No music better invokes smudged and slightly blurry landscapes of pastel flowers shimmering in the rain, smoky Parisian cafés, beautiful women and moonlit mystery than that of Claude Debussy.
To say that Debussy revolutionized piano music would be an understatement. He broke the rules of Western harmony, and absorbed the music of the distant past, of the Far and Middle East, of Russia, Spain and the United States, to create the epitome of modern, French music.
To celebrate this musical impressionist who set the course for the 20th century, voilà: a playlist of his top 10 piano pieces, ranging from the sublime to the somewhat silly, displayed in the list below.
1. 'Clair de lune'
All sing in a minor key
Of victorious love and the opportune life
They do not seem to believe in their happiness
And their song mingles with the moonlight
— Paul Verlaine
Symbolist poet Paul Verlaine’s poem provided the inspiration for Clair de lune, Debussy’s best-loved piano work. The third movement of his Suite Bergamasque (composed in 1890), "Clair de lune" epitomizes the understated, melancholic beauty of Debussy’s style.
2. 'Arabesque No. 1'
The spiraling melodies and gracefully interlocking lines of Debussy’s "Arabesque No. 1" (from Deux Arabesques, 1890-91) bring to mind the swirling designs of Art Nouveau as well as the Middle-Eastern art that fascinated French artists and collectors in the late 19th century.
3. 'Reflets dans l'eau'
From Monet to Pissarro, the impressionist painters were obsessed with the way light — be it from the sun, the moon, or a streetlamp — reflected on the surface of water. Following in the great painters’ footsteps, Debussy exploited the piano’s ability to create both the rippling effect of water, and its stillness, in "Reflets dans l’eau" from his first set of Images (1904-05).
4. 'Et la lune descend sur le temple qui fut'
In "Et la lune descend sur le temple qui fut," from his second set of Images (1907), Debussy briefly imitates the sound of the Javanese gamelan orchestra, which he heard at the 1889 and 1900 Paris World Fairs. Along with Spanish, Russian, and medieval music, Javanese music helped him solidify his own experiments in escaping “the tyranny of the tonic and the dominant.” In other words, his openness to music from other times and places helped him to create an entirely new, modernist musical language.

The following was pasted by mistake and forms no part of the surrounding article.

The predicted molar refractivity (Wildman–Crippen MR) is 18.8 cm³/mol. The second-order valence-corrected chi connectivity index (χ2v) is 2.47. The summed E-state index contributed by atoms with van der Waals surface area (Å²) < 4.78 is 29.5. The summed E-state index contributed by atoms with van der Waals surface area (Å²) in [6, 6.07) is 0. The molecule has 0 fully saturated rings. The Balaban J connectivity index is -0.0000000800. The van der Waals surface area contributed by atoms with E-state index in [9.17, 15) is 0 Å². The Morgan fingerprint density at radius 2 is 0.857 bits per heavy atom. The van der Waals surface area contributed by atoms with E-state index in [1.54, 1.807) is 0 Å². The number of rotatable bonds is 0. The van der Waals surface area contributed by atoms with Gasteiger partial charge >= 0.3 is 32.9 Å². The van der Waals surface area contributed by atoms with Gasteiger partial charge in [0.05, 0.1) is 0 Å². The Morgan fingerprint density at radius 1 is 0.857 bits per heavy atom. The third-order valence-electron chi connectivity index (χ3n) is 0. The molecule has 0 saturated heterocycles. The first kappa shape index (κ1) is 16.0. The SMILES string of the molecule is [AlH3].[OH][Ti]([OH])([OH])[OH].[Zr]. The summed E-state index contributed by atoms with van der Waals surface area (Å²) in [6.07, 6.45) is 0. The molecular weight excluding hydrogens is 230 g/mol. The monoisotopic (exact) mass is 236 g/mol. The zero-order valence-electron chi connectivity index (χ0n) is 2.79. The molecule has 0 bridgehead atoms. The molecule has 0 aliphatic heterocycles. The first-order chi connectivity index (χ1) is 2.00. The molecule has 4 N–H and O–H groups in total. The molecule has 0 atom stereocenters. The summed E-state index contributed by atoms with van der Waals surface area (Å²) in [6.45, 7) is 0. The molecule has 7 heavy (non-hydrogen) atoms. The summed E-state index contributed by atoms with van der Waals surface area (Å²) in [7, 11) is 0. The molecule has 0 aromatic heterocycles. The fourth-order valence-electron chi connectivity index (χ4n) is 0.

5. 'Golliwog's Cakewalk'
Dedicated to his three-year-old daughter, affectionately known as Chou-Chou, Debussy's Children’s Corner (1908) is a collection of six little pieces evocative of childhood. The last piece, "Golliwog’s Cakewalk," alludes to African-American minstrelsy and ragtime; however in the middle section careful listeners will catch the rather incongruent love-death motif from Wagner’s opera Tristan and Isolde.
"Pagodes" is the first of the three musical tableaux that make up Estampes (1903). Evocative of the mysterious Orient that attracted so many artists at the turn of the century, this picturesque work features the pentatonic scale, set against a lush, richly European background.
7. 'Les sons et les parfums tournent dans l’air du soir'
Debussy’s two books of Préludes are a treasure trove of musical moods and images. From exuberance to bleakness via eccentricity and mischief, the preludes are arguably the ne plus ultra of Debussy’s piano music. In “Les sons et les parfums tournent dans l’air du soir” (1910), from Book I, Debussy explores the langorous vertigo of love described by Charles Baudelaire in his poem Harmonie du soir.
8. 'Des pas sur la neige'
In "Des pas sur la neige" (1909), also from Book I of Préludes, the inherent loneliness of the human condition is reflected in the desolate landscape of winter.
9. Toccata from Pour le piano
Debussy composed Pour le piano in 1901. The titles of the three movements — Prélude, Sarabande, and Toccata — refer to the dance suites popular during the 17th century (think Bach), but the content is pure, modern Debussy. The Toccata is particularly virtuosic.
10. 'Hommage à S. Pickwick Esq. P.P.M.P.C.'
In "Hommage à S. Pickwick Esq. P.P.M.P.C.," from Book II of Préludes, Debussy pays homage to the main character of Charles Dickens’s first novel, The Pickwick Papers. The pompous opening citation of “God Save our Gracious Queen” soon unravels into a light comic silliness that just can’t be contained despite repeated attempts at sanctimony.